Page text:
A Force Controlled Finishing Robot System with a Task-Directed Robot Language
Fumio Ozaki*, Makoto Jinno*, Takashi Yoshimi*, and Kyoichi Tatsuno*, Mikio Takahashi**, Masakazu Kanda**, Yasuhiko Tamada**, and Shintaro Nagataki**
*Research and Development Center, Toshiba Corporation, 4-1 Ukishima-cho, Kawasaki-ku, Kawasaki, 210 Japan
**Toshiba Machine Co., Ltd., 2068-3 Ooka, Numazu, Shizuoka, 410 Japan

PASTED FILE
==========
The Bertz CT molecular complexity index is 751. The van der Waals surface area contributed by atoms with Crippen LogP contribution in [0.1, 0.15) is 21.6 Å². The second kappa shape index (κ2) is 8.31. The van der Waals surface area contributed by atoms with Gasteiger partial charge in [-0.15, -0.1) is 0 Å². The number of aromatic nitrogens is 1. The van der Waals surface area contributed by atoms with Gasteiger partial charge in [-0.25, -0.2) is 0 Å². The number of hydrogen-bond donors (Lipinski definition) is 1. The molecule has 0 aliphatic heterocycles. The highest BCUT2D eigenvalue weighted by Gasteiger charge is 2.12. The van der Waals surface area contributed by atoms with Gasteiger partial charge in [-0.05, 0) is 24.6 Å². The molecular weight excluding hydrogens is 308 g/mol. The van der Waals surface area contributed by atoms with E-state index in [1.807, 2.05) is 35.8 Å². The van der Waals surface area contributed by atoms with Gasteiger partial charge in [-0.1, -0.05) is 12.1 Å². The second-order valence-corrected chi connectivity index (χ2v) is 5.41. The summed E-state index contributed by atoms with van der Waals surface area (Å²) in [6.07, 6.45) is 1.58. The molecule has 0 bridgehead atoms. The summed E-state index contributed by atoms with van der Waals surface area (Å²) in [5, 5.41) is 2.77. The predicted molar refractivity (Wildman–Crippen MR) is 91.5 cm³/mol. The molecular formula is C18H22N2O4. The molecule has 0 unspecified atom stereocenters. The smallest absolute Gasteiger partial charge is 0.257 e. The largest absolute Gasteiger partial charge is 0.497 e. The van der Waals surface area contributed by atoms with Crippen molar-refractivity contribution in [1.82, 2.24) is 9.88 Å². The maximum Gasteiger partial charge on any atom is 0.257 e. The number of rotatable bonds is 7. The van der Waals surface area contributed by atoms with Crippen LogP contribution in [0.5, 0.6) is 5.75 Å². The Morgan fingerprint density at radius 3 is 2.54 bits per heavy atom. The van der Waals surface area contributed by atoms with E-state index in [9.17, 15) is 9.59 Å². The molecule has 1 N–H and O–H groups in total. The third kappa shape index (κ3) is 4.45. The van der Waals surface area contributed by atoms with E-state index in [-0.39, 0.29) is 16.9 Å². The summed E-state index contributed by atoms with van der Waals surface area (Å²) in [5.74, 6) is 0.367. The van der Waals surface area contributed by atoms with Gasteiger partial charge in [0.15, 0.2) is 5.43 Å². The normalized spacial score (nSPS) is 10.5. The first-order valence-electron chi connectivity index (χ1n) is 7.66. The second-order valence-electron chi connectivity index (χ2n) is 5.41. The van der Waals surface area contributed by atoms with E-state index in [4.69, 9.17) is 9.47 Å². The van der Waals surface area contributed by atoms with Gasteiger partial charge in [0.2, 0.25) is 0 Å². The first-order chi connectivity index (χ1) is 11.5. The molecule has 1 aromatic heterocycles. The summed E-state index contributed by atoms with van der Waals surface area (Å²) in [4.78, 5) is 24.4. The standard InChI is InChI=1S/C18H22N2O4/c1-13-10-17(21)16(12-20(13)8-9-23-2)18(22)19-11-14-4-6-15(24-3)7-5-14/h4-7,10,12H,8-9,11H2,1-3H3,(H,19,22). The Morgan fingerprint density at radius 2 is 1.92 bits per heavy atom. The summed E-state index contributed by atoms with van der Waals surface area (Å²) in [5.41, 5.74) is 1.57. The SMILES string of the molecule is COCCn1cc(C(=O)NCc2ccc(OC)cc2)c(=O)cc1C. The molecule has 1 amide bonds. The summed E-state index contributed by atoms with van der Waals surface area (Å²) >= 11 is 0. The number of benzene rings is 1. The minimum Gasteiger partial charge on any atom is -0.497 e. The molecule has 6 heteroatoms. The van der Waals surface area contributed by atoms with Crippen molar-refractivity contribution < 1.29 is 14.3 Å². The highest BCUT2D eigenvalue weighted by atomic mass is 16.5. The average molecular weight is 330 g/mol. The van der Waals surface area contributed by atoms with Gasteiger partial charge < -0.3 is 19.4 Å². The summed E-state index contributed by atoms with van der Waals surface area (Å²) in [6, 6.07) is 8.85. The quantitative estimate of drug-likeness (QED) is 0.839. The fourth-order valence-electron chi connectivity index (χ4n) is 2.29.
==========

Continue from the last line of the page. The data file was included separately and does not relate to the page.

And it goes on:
We have developed a force controlled robot system for finishing tasks such as grinding, chamfering, and polishing tasks in machining plants. Casted workpieces for finishing differ in size, shape, or both. Thus, a position controlled robot system cannot handle these workpieces. Force controlled robot systems can handle them because they can follow the edges or the surfaces of the workpieces using the force control function. Until now, however, the force controlled robot systems have been difficult to use for the following two reasons. One is that many force control. parameters-for example, a force control direction, a force detecting direction, a desired force pattern, and force control gains-have to be assigned in order to make the system work. The other is that you should be very careful to teach the robot to conduct a finishing task which needs contact between the robot and the workpiece. To cope with these issues, we have developed a task-directed robot language and also a controller with force controlled guide function. The robot language enables the force control parameters to be assigned with only three key parameters-a task name, a tool code, and a tool center point-, and one motion command. The force controlled guide function allows you to guide the robot easily in work environments without fear of collision. The experiment of chamfering the edges of a part in an injection molding machine is also reported.